INVESTING

What is the role of ethical investing?

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One way to support companies with positive environmental, governance and social practices is to choose a "green" super fund.

There are around 100 funds that invest in socially responsible companies, typically avoiding pollution, tobacco, gambling, alcohol and worker exploitation.

How do green super funds perform? The latest survey of the 100 socially responsible super funds by SuperRatings shows there is not much difference between them and those funds that don't follow the principles.

The return for a median standalone sustainable balanced fund was 14.1%, compared with 12.37% for the balanced index, over the year to the end of February 2013.

Over five years, the median sustainable balanced super fund earned 3.34% a year compared with 2.9% for the balanced fund.

SuperRatings has been surveying sustainable super funds, with about $410 million in net assets, for over five years. It found that SRI funds haven't been hugely popular as members typically stay in the default fund rather than change options.

Wil Stewart, quantitative analyst at SuperRatings, says the lack of growth in these dedicated sustainable options means that actual investment in "good" companies and the scope to influence business behaviour is limited.

As a result, some super funds have increasingly adopted an ESG (environmental, social and governance) overlay to screen out the "bad" companies. "Over the past three years, 20% of funds have shifted from the standalone option approach towards a whole-of-fund ESG approach," says Stewart.

But watch out for "green washing". Some superannuation funds may say they follow ESG principles, but there is a lack of information about how they do it. Green super funds may use a negative screen to cut out the wrong companies, or choose the best of bad companies.

A small number use positive screening to seek out companies that help the planet such as recyclers or organic food stores.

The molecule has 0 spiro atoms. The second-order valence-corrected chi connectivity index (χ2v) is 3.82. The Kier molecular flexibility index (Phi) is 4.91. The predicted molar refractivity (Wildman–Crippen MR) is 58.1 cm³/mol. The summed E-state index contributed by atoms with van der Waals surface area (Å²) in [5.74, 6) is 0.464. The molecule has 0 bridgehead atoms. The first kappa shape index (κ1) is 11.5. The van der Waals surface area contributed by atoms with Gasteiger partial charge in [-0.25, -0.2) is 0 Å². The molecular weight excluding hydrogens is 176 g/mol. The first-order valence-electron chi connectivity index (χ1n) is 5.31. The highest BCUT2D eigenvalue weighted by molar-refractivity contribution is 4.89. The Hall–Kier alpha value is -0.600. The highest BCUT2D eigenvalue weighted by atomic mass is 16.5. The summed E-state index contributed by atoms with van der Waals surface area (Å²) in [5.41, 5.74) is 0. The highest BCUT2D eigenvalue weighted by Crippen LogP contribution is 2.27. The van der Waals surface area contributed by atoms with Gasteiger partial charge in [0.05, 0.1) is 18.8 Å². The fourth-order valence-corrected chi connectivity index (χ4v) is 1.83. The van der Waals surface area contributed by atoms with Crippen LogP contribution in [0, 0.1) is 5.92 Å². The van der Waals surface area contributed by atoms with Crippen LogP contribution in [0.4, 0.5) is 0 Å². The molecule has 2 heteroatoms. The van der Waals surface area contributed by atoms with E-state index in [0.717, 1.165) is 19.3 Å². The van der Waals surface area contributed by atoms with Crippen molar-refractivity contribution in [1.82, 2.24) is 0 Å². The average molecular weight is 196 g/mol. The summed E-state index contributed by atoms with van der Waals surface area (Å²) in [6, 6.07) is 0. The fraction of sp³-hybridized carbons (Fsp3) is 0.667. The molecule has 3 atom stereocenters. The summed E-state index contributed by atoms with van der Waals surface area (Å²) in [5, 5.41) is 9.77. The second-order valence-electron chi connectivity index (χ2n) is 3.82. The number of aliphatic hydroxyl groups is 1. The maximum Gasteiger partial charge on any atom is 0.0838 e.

One of these is the $450 million Christian Super, which manages the superannuation of 18,000 ministries around Australia and is open to the public.

Christian Super's CEO, Peter Murphy, quoted the words of John Wesley about the aims of the fund when he accepted an Infinity award from SuperRatings this year: "Do all the good you can, in all the places you can, for all the people you can, at all the times you can as long as ever you can."

Other super funds that have embraced sustainable changes and received Infinity recognition, according to SuperRatings, include: AMP Super (CustomSuper, Flexible Super - Choice, Flexible Lifetime Super and SignatureSuper), Australian Catholic Superannuation and Retirement Fund, Australian Ethical Retail Superannuation Fund, BT Super for Life, Catholic Super, Cbus, ESSSuper, HESTA Super Fund, Local Government Super, LUCRF Super, NGS Super, StatewideSuper, Unisuper and Vision Superannuation Fund.

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Susan has been a finance journalist for more than 30 years, beginning at the Australian Financial Review before moving to the Sydney Morning Herald. She edited a superannuation magazine, Superfunds, for the Association of Superannuation Funds of Australia, and writes regularly on superannuation and managed funds. She's also author of the best-selling book Women and Money.
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